"Line-like" arrays are a really big deal in sound reinforcement these days, and the second paper references all the seminal AES articles on the topic.
The bottom line is this--The vertical directivity of your mids is continually decreasing with frequency, and therefore the radiated power on axis is increasing proportionally. Therefore there will be a natural upward tilt to the response in the absence of shaping filtering.
Also the apparent directivity of the mids will be very narrow vertically at the XO frequency, and the tweeters will be wide by comparison, and then will begin shrinking again with frequency.
There are numerous ways to deal with this, but that is a long post.
As an example of a practical product, take a look at the data sheet for the EAW KF730 (link below). This is a speaker which is designed to be hung vertically a minimum of four cabinets deep:
Notice that the axial frequency response in the data sheet slopes downwards from 5khz to the bottom of the system's response. Above 5khz the axial response is essentially flat. That is because the High frequency horn flares effectively control the vertical directivity of the box above 5khz, making the system's power response (approximately) constant. Below 5khz, the effects of the adjacent cabinets increase the directivity of the system.
By the time you stack 6 or 8 of these on top of each other, the vertical directivity of the entire array is much closer to the sum of the axial directivities of the high frequencies of each of the boxes. Therefore the axial response flattens out, and the power response is consistent and controlled across a wide bandwidth.
Even power response is the name of the game in pro-sound, as you have many speakers that have to play nice together in acoustically challenging environments.
again, does that help?
GRR, why am I still under probation by the moderators! I'm obviously not pimping webcams or "member" enlargement...
I think I put too much of the gory details in that post, i am sorry. Here is a shorter answer, less detail.
Any time you have multiple sources playing the same frequencies, they are going to interfere. You want this interference to be as benign as possible.
Several things at up to determine how long it takes the sound, at any given frequency, to get into your ears. This can be thought of (weakly) as the group delay.
1. Propagation delay (distance from you to source b/c speed of sound is finite)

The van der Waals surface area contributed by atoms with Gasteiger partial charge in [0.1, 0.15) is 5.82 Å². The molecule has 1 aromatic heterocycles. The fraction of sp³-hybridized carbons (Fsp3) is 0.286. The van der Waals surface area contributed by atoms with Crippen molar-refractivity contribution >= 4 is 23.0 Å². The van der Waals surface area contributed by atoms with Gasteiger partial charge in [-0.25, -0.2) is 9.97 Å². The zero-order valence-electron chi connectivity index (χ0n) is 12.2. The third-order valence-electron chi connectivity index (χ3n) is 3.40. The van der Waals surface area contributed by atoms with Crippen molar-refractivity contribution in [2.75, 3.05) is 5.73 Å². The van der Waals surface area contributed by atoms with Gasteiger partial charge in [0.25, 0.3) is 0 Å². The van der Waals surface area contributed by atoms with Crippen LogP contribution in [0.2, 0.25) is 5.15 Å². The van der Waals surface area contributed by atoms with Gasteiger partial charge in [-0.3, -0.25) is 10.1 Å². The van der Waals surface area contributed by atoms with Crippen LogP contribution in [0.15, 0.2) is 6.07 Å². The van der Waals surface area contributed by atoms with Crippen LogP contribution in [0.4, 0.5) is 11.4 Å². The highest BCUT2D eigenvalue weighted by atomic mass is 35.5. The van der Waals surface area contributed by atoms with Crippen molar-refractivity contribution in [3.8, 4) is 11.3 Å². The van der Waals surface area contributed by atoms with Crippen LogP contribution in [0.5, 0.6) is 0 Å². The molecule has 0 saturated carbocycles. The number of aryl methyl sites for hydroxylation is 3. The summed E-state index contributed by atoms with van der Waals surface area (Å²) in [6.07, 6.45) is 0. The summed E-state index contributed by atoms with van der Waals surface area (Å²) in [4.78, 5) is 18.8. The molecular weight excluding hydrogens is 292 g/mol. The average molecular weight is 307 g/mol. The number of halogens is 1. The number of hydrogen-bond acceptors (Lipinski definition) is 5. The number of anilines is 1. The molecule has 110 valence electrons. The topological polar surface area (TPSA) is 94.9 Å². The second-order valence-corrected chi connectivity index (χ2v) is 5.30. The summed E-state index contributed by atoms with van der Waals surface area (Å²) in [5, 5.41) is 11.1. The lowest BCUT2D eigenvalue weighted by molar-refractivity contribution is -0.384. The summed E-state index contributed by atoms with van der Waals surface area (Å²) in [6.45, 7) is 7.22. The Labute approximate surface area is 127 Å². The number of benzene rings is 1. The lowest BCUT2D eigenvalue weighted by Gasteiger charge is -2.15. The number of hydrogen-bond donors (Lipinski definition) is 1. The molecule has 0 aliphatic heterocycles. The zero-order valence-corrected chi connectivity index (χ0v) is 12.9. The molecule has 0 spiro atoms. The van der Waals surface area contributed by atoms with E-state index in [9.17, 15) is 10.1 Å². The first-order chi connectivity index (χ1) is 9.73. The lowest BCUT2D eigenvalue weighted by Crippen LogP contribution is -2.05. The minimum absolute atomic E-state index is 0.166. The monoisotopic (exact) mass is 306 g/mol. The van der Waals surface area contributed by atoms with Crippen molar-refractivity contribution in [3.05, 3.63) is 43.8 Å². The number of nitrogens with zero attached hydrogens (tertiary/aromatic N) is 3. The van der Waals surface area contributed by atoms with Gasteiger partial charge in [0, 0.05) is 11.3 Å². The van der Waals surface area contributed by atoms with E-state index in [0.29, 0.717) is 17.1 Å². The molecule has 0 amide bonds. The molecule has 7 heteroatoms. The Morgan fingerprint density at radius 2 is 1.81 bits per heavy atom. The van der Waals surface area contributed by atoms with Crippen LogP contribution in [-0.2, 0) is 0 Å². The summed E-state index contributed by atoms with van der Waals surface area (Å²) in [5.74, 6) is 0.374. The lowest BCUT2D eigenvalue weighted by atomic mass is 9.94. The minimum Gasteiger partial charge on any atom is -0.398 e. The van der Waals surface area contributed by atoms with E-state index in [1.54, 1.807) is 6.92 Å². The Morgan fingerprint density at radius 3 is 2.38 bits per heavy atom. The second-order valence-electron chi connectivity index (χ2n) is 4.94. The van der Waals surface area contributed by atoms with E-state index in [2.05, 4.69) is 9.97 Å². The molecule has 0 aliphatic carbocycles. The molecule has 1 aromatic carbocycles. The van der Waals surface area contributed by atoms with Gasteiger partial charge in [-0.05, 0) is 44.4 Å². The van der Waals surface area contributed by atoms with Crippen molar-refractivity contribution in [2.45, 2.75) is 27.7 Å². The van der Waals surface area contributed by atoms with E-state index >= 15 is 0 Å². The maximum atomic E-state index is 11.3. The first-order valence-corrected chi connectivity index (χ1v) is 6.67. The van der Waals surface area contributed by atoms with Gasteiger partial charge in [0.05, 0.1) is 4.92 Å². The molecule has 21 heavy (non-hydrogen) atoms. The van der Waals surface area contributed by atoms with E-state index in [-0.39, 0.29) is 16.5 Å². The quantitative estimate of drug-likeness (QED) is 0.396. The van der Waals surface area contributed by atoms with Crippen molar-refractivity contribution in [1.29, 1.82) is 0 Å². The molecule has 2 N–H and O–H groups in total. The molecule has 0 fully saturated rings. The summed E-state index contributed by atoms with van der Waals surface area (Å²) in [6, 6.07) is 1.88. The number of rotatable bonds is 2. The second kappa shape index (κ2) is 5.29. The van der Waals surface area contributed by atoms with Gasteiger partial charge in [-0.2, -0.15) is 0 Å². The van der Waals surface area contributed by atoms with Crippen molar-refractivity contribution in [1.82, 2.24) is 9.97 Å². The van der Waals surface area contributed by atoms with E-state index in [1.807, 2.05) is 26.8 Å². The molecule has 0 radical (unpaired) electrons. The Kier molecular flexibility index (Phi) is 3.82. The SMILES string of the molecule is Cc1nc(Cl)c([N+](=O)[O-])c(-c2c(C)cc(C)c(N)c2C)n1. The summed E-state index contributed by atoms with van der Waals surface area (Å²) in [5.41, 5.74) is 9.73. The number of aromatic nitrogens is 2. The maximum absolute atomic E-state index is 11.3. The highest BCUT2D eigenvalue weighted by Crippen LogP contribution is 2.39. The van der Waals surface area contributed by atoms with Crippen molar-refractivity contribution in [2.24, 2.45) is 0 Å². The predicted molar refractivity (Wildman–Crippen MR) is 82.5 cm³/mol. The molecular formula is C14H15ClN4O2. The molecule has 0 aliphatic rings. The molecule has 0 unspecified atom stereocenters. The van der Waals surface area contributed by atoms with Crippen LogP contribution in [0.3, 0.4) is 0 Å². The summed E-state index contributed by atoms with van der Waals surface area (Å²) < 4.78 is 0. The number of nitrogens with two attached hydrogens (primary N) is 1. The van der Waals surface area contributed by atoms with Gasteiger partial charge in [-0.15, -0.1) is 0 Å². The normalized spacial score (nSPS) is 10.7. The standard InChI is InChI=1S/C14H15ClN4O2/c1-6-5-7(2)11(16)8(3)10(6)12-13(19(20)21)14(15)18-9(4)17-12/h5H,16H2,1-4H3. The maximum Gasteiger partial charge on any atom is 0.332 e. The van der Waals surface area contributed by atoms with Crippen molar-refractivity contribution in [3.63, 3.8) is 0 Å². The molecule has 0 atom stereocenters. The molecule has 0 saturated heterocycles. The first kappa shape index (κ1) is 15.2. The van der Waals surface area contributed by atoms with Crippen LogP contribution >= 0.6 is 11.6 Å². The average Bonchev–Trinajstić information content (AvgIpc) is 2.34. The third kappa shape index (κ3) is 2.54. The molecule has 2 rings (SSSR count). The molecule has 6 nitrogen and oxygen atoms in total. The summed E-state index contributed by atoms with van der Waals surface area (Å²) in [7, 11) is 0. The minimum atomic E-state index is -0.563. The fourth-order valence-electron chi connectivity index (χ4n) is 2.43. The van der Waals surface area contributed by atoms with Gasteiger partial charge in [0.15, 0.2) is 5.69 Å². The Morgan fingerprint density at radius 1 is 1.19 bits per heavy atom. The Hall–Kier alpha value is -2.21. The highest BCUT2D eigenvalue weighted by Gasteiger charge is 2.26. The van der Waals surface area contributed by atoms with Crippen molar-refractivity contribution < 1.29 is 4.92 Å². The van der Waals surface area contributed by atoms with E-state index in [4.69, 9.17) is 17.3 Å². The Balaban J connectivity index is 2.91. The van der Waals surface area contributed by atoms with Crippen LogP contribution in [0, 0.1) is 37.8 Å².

2. The acoustic phase of the speaker. This is basically partly a delay of how sound couples with the driver, and partly delay that is a function of how a speaker is a bandpass filter (ie both a physical highpass and lowpass)
3. Any phase weirdness in your amplfiers
4. The electrical phase response of your DSP crossover
5. The latency through your DSP device due to A/D and D/A conversion.
In the end, the apparent location of where the sound is coming from is always behind the physical position of the driver cone. A good first step, therefore, in designing an active crossover for a system like yours is to use the output delays of your LMH to bring the drivers into phase in the regions where you want your crossover points. Since the drivers themselves have varying phase response with frequency, you have to do this delay alignment in the region of crossover. It is also often prudent to apply eq to the drivers to flatten any response anomalies in the octaves around the XO point.
Now, with that done, all (common) crossovers introduce their own phase response into the mix. So therefore you need to make sure that this phase response, when added on top of the drivers' phase responses, gives the desired result. A good assumption about this result would be that you want the speakers' response to be symmetrical about the horizontal and vertical axis, and ideally consistent (or smoothly changing) with frequency.
There are tons of tradeoffs to be discussed here, and this is already super long, but I hope you can see what I was trying to achieve with the first message.
We can discuss in more depth about all of that in later postings.
I think you guys are talking past each other. The original poster had an idea about a "line array" without really understanding what it is. Also, he meant it just for home/studio use, not for a large auditorium.
Go here (be patient as it loads slowly) to see a picture of Jim Griffin and Rick Craig, and their joint project of a line array.
Rick Craig is in the business of selling line arrays:
If you do some GOOGLing and ask questions at the PE tech support message board you will get some help.
The PE Projects Showcase has write ups of several nice speaker systems. Here is one that may be suitable for your needs -- if you are a very dedicated audiophile and very rich:
And, so it goes. Lots of line array projects with construction details are available if you just shop around. For example, here is a list of posts containing the name "Jim Griffin:"